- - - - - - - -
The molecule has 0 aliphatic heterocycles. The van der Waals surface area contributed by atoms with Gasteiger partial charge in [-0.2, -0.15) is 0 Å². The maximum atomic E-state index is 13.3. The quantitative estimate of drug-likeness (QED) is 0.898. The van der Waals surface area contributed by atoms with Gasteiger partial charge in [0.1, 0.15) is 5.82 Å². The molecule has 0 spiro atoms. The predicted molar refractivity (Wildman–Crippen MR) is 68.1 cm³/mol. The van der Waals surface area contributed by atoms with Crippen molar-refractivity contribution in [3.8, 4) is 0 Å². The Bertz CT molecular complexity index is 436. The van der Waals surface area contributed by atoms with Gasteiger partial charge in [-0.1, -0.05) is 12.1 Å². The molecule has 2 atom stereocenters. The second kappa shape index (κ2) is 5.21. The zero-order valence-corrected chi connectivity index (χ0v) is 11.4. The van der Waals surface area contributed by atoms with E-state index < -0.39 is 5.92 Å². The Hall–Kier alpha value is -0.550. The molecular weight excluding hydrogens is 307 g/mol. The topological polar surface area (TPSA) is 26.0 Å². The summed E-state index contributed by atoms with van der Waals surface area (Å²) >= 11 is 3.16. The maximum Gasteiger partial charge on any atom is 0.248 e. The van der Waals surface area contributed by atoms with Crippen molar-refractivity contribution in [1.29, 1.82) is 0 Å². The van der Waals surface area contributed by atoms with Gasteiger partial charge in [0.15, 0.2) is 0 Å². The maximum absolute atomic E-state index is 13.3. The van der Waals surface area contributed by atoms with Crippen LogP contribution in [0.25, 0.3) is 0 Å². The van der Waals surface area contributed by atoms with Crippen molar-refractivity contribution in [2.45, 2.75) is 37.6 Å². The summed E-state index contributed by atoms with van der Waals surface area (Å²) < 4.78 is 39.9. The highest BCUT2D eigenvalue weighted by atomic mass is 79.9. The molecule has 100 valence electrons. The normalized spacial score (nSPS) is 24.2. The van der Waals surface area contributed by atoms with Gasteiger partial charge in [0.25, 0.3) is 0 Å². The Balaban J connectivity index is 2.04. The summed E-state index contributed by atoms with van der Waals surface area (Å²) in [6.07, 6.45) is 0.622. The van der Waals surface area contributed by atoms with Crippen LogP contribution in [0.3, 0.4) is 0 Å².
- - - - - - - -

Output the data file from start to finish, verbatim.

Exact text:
The molecule has 0 aliphatic heterocycles. The van der Waals surface area contributed by atoms with Gasteiger partial charge in [-0.2, -0.15) is 0 Å². The maximum atomic E-state index is 13.3. The quantitative estimate of drug-likeness (QED) is 0.898. The van der Waals surface area contributed by atoms with Gasteiger partial charge in [0.1, 0.15) is 5.82 Å². The molecule has 0 spiro atoms. The predicted molar refractivity (Wildman–Crippen MR) is 68.1 cm³/mol. The van der Waals surface area contributed by atoms with Crippen molar-refractivity contribution in [3.8, 4) is 0 Å². The Bertz CT molecular complexity index is 436. The van der Waals surface area contributed by atoms with Gasteiger partial charge in [-0.1, -0.05) is 12.1 Å². The molecule has 2 atom stereocenters. The second kappa shape index (κ2) is 5.21. The zero-order valence-corrected chi connectivity index (χ0v) is 11.4. The van der Waals surface area contributed by atoms with E-state index < -0.39 is 5.92 Å². The Hall–Kier alpha value is -0.550. The molecular weight excluding hydrogens is 307 g/mol. The topological polar surface area (TPSA) is 26.0 Å². The summed E-state index contributed by atoms with van der Waals surface area (Å²) >= 11 is 3.16. The maximum Gasteiger partial charge on any atom is 0.248 e. The van der Waals surface area contributed by atoms with Crippen molar-refractivity contribution in [1.29, 1.82) is 0 Å². The van der Waals surface area contributed by atoms with Gasteiger partial charge in [0.15, 0.2) is 0 Å². The maximum absolute atomic E-state index is 13.3. The van der Waals surface area contributed by atoms with Crippen LogP contribution in [0.25, 0.3) is 0 Å². The van der Waals surface area contributed by atoms with Crippen molar-refractivity contribution in [2.45, 2.75) is 37.6 Å². The summed E-state index contributed by atoms with van der Waals surface area (Å²) < 4.78 is 39.9. The highest BCUT2D eigenvalue weighted by atomic mass is 79.9. The molecule has 100 valence electrons. The normalized spacial score (nSPS) is 24.2. The van der Waals surface area contributed by atoms with Gasteiger partial charge in [0.25, 0.3) is 0 Å². The Balaban J connectivity index is 2.04. The summed E-state index contributed by atoms with van der Waals surface area (Å²) in [6.07, 6.45) is 0.622. The van der Waals surface area contributed by atoms with Crippen LogP contribution in [0.3, 0.4) is 0 Å².